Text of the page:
Do you want to know how to set up an Eureka Rainier tent? The Eureka Rainier tent is a lightweight backpacking tent, with three seasons capabilities and enough room for two people plus a gear vestibule. It sets up easily and is very good at standing in windy conditions because of its tunnel shape.
What you need to set up an Eureka Rainier tent is:
- The complete tent with all its components.
- A tent footprint.
- A flat and dry surface.
- A shovel.
- Find a flat and dry surface to set the tent. It should be protected from the elements, and away from rivers or streams that could raise overnight.
- Determine the wind direction. Being a tunnel tent, the Eureka Rainier will work best if aligned with the wind direction. Ideally, the wind should hit the back side of the tent, leaving the front door on the protected side.
- Place the footprint. A layer of nylon will keep most of the soil moisture away from your tent. Hold the footprint using rocks or sand.
- Extend the main body of the tent over the footprint. Check that all zippers are closed before continuing.
- Make the two longer poles go through the main body´s fabric loops from side to side. Then, clip both ends of each pole to the buttonholes on the sides of the main door.
- Put the shorter pole inside the fabric loop at the smaller end of the tunnel. Again, each end must be clipped to a buttonhole at the end of the main body.
- To hold the tent standing, you need to tighten the guy lines. Before doing that, set the tent in the desired position relative to the sun and wind. Place one of the corner stakes and then continue with the guy lines.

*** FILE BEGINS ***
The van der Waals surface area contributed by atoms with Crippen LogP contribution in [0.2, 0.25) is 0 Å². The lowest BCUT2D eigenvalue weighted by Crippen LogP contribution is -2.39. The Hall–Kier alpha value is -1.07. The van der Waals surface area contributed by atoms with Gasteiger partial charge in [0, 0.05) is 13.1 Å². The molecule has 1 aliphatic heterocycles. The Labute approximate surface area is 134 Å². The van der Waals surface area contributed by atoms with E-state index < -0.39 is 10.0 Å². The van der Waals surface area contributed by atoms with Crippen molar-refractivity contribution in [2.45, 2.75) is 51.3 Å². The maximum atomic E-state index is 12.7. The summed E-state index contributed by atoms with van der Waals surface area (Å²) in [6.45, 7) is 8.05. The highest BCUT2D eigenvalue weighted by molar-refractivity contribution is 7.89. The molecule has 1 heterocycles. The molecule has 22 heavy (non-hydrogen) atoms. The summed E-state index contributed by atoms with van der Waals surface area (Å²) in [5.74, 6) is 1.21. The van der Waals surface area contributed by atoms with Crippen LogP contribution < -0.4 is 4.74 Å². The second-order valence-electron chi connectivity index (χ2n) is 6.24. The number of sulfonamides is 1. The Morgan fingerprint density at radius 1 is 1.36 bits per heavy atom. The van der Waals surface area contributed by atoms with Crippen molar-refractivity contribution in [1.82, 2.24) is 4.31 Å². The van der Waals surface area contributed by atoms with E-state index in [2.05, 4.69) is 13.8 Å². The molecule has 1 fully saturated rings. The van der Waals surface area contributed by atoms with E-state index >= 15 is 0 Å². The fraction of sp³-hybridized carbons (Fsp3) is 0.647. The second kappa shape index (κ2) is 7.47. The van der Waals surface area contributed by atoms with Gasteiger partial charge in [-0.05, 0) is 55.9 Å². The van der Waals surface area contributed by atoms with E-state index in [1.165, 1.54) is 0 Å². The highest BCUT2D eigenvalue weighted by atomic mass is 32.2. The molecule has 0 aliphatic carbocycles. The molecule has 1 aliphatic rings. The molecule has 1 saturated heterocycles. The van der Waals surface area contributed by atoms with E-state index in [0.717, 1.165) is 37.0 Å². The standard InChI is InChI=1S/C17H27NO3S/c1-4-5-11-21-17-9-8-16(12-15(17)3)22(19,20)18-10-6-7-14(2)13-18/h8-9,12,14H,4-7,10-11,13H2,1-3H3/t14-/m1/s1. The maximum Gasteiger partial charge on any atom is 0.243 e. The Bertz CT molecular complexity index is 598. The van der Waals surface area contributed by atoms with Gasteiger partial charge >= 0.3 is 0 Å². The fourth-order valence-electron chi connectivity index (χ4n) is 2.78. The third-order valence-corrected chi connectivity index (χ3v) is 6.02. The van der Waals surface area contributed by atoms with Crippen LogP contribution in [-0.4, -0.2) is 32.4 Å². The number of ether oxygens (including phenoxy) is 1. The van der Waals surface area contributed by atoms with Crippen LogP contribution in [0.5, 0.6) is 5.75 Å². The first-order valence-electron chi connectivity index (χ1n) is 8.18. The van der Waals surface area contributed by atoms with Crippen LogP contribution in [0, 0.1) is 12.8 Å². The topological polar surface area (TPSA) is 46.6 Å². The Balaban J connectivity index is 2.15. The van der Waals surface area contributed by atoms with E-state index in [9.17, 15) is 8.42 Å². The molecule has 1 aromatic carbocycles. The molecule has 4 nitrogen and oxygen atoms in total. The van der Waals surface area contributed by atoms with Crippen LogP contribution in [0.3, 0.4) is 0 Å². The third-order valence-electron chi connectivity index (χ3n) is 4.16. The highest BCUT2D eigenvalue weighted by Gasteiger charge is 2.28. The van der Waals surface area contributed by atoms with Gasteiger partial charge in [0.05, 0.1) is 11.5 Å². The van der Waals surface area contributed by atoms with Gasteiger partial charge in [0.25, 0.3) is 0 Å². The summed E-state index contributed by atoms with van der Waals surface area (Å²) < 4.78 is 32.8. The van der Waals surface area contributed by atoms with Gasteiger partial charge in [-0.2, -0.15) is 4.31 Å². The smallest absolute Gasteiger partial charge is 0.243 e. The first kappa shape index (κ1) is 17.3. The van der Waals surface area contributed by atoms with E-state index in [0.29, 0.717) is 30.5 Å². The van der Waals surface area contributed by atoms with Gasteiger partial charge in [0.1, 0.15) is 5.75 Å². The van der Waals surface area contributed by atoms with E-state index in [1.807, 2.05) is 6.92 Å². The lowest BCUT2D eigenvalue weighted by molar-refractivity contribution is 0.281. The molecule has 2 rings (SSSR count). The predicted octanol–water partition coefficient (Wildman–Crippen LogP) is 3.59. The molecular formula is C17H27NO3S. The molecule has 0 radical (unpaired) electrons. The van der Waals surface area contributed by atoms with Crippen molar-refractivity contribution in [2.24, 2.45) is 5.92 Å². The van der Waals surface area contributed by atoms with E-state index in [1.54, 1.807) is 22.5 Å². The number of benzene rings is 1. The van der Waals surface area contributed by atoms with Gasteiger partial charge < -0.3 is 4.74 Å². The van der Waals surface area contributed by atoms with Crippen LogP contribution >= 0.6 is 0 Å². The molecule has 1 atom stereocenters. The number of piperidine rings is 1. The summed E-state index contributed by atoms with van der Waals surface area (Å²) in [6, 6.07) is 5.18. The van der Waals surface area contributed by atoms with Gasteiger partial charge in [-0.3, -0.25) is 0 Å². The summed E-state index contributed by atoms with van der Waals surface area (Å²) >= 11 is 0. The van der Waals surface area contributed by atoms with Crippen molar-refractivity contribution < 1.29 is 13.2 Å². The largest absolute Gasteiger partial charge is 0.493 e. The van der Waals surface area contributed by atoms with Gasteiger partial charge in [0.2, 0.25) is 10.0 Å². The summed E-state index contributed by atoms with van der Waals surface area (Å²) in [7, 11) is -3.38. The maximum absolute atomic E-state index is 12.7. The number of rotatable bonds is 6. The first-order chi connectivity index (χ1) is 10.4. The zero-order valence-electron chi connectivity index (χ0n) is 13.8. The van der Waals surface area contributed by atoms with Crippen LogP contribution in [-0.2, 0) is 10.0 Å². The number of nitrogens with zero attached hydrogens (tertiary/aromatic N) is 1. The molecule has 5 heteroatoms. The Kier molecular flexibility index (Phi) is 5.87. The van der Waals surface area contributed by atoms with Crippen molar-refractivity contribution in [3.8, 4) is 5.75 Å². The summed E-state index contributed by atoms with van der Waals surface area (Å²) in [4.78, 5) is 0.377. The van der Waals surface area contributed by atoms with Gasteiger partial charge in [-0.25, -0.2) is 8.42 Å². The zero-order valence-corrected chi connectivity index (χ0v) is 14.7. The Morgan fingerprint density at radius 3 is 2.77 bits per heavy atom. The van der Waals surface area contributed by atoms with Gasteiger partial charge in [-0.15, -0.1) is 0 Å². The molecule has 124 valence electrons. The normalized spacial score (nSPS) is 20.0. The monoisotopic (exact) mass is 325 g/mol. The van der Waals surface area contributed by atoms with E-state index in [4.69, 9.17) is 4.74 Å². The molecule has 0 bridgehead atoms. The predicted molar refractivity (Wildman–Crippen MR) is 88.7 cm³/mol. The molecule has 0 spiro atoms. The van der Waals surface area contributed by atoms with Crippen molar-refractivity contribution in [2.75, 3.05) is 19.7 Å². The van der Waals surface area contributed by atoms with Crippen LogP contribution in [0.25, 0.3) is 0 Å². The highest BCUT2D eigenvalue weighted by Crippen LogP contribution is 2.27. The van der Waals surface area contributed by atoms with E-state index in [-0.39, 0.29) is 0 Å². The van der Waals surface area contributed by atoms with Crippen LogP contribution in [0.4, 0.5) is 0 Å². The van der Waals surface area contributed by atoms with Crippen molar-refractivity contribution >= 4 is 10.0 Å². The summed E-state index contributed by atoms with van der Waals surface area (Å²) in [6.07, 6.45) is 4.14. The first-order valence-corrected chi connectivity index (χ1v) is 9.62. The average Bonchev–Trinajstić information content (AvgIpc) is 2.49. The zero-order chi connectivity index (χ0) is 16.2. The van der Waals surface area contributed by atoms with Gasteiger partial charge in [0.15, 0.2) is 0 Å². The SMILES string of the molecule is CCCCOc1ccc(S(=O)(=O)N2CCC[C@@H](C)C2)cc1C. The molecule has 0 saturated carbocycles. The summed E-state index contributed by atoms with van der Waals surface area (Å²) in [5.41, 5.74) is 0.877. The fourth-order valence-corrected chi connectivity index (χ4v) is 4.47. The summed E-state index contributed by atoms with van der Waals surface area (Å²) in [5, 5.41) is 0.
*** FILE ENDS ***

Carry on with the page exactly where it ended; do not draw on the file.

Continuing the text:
- Tighten the main body by fixing the stakes at all four corners of the tent. Tighten the opposite stake of the first one placed, and then tighten the other axis.
- If camping in a cold or rainy environment, put the rain fly and leave it on. Use the fabric fasteners on each corner to keep the fabric as tight as possible to maximize water repellency.
- If you will be using the Eureka Rainier in a war environment and rain is not expected, the rain fly is not really needed. Putting the rain fly on takes only a few seconds, and ventilation improves radically with it off.
- If heavy rain is expected, dig a trench around the tent, two feet away from the sides and three feet away from the door. This way, water will not flow underneath the tent, keeping the interior dry.
- Clear the area around the main door. The vestibule will be more useful if the ground is level, and also the vesibule´s capability of becoming an awning by opening the parallel zippers and planting a couple of poles gives you a lot of extra room with sun or light rain protection.
Remember to set the tent wisely. Such elements as rain, sun and wind must be properly weighed when placing a tent. The Eureka Rainier, with it´s tunnel shape, has great potential when dealing with the wind, but if it is misplaced, can make for a long long night.
What Others Are Reading Right Now.
15 Signs She Wants You to Come Talk to Her at the Bar
These not-so-subtle hints mean legit interest—and time for action.
What Your Jeans Tell Her About You
Because for women, denim is truth serum.
15 Types of Tattoos Worth the Newfound Health Risks
That dumb bet you lost in college? It’s actually endearing.